“It’s a strange misconception,” he continued, “that the police – and particularly detectives – are interested in mysteries. We couldn’t care two hoots about mysteries. What we’re interested in is what’s not right. We’re not interested in crime because it’s mysterious, sir. We’re interested in it because it’s forbidden. We don’t hunt down scoundrels out of intellectual curiosity, we do it so we can arrest them in the name of the law. Take, for instance, road sweepers. They don’t sweep the streets so as to read human traces in the dust. They do it to clean up the dirt and filth of everyday life. Order isn’t mysterious, not one little bit. But keeping order, sir, is a pig of a job. Anyone who wants to do it has to be prepared to stick his fingers into all sorts of mess. But someone has to do it, just like someone has to slaughter calves. To slaughter calves out of curiosity would be barbarous. It has to be done as a trade. When something is someone’s duty, at least he knows he’s entitled to do it. For instance, justice has to be beyond doubt, just like the times table. I don’t know if you could prove that every theft is bad, but I could prove to you that every theft is forbidden, because I’d keep arresting you. If you scattered pearls on the road, a policeman would order you not to make a mess. But if you started performing miracles, we couldn’t do anything unless it gave rise to public scandal or a disorderly crowd. In short, for us to get involved, there has to be some sort of impropriety.”

“But, Sergeant,” Mr Rybka objected, shuffling disconsolately in his chair, “is that all? This case concerns… concerns something so strange… so mysterious… and you…”

The sergeant shrugged. “…and I let it be. If you like, sir, I’ll get the footprints removed so you can go to bed without worrying. More than that I can’t do for you. Listen! Do you hear those footsteps? That’s our patrol. And it’s now two hours and seven minutes after midnight. Good night, sir.”

Mr Rybka accompanied the sergeant to the gate, from which the unfinished and inexplicable line of footprints could still be seen.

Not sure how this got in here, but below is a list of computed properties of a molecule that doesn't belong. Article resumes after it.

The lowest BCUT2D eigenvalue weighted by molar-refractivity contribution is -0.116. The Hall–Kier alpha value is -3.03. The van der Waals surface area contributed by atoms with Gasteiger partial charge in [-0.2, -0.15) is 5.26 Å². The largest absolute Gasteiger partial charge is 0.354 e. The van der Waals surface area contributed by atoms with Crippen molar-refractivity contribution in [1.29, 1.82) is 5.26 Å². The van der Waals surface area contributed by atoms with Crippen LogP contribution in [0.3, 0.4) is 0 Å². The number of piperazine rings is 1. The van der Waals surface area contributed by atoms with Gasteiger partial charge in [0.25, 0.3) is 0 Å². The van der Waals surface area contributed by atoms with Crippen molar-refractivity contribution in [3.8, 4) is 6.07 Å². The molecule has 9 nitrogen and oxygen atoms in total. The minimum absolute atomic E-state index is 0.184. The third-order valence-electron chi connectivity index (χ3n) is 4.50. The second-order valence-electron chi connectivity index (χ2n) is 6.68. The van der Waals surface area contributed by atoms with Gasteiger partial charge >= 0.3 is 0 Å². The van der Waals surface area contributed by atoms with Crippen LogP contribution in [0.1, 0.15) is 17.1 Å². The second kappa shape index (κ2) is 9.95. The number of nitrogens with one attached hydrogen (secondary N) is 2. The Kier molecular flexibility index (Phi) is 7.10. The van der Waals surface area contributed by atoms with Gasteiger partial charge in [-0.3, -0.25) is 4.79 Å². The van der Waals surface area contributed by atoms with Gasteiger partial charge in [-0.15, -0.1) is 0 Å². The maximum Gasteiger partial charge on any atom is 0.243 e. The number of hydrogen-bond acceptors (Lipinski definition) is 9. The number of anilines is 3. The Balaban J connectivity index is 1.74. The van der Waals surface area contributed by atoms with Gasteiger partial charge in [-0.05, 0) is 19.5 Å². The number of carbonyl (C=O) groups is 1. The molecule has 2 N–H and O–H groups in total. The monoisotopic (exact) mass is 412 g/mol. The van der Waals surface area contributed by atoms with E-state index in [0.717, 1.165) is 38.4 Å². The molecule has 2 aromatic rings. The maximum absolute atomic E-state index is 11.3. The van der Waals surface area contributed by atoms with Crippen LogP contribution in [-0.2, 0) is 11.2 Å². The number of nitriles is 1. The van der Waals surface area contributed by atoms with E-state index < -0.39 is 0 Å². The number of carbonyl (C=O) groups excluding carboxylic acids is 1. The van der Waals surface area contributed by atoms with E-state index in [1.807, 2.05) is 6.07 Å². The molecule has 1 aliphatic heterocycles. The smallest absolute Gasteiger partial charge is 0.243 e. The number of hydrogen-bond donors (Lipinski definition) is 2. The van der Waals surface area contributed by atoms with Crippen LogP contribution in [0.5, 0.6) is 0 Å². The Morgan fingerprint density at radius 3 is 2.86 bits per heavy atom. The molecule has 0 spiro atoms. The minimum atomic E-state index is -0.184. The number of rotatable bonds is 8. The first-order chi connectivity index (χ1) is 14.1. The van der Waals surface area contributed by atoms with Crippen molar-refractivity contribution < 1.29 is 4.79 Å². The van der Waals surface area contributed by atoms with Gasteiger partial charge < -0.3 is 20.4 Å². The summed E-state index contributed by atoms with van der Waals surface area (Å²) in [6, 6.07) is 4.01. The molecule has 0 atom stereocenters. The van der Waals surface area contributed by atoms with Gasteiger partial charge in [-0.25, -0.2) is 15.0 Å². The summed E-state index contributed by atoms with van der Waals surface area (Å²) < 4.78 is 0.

A policeman was approaching on the opposite pavement.

“Anything new, Mimra?” the sergeant shouted over to him.

“Nothing really, sir. In No. 17 over there, the cat was meowing outside, so I knocked them up to let it in. At No. 9, they hadn’t closed the gate properly. On the corner, where they’d been digging the road, they forgot to leave a red light. And one of the shop signs at Maršík the grocer’s has come loose. They’ll need to take it down in the morning so that it doesn’t fall on someone’s head.”

“That’s all?”

“That’s all,” replied Mimra. “They’ll need to grit the pavements in the morning so someone doesn’t break their leg. The bells should be rung everywhere at six.”

“That’s good,” said Sergeant Bartošek. “Good night!”

Mr Rybka looked once more at the footprints leading nowhere. But where the last prints were, there were now the very definite prints of PC Mimra’s service boots. And those prints continued from there in a regular and clearly visible line.

“Thank God for that,” Mr Rybka muttered to himself as he went back in.


From Czech: LAST JUDGMENT by Karel Čapek

(My translation of Karel Čapek’s short story Poslední soud, which was published in Povídky z jedné kapsy in 1929)

Kugler was a notorious criminal who had several murders to his account. Despite being the subject of various arrest warrants and being pursued by a whole army of policemen and detectives, he vowed he’d never be taken alive. And he wasn’t. That’s to say, not alive. His final – ninth – murderous exploit was shooting a policeman who was trying to arrest him. Before he died, the policeman fired seven bullets at Kugler, three of which were perfectly lethal. And thus, our man escaped earthly justice.